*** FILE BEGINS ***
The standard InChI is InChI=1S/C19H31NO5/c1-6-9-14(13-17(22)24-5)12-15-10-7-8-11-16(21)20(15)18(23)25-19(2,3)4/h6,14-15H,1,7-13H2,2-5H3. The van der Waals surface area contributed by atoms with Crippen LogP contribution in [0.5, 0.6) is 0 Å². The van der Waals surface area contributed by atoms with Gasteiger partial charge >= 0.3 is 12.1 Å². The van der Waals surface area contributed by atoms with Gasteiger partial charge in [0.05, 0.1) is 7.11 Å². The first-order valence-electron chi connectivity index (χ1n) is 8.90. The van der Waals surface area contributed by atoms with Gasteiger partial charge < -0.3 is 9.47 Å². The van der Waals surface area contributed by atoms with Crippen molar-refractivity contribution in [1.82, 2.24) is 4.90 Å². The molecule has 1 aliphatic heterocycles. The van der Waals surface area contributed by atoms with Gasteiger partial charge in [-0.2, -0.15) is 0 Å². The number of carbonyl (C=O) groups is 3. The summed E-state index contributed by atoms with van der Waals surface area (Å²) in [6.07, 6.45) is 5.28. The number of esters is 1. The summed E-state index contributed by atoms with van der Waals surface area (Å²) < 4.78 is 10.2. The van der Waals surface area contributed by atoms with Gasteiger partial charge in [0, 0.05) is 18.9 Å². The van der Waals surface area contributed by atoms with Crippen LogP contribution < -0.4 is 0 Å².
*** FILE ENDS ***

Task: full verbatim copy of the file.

The standard InChI is InChI=1S/C19H31NO5/c1-6-9-14(13-17(22)24-5)12-15-10-7-8-11-16(21)20(15)18(23)25-19(2,3)4/h6,14-15H,1,7-13H2,2-5H3. The van der Waals surface area contributed by atoms with Crippen LogP contribution in [0.5, 0.6) is 0 Å². The van der Waals surface area contributed by atoms with Gasteiger partial charge >= 0.3 is 12.1 Å². The van der Waals surface area contributed by atoms with Gasteiger partial charge in [0.05, 0.1) is 7.11 Å². The first-order valence-electron chi connectivity index (χ1n) is 8.90. The van der Waals surface area contributed by atoms with Gasteiger partial charge < -0.3 is 9.47 Å². The van der Waals surface area contributed by atoms with Crippen molar-refractivity contribution in [1.82, 2.24) is 4.90 Å². The molecule has 1 aliphatic heterocycles. The van der Waals surface area contributed by atoms with Gasteiger partial charge in [-0.2, -0.15) is 0 Å². The number of carbonyl (C=O) groups is 3. The summed E-state index contributed by atoms with van der Waals surface area (Å²) in [6.07, 6.45) is 5.28. The number of esters is 1. The summed E-state index contributed by atoms with van der Waals surface area (Å²) < 4.78 is 10.2. The van der Waals surface area contributed by atoms with Gasteiger partial charge in [0, 0.05) is 18.9 Å². The van der Waals surface area contributed by atoms with Crippen LogP contribution < -0.4 is 0 Å².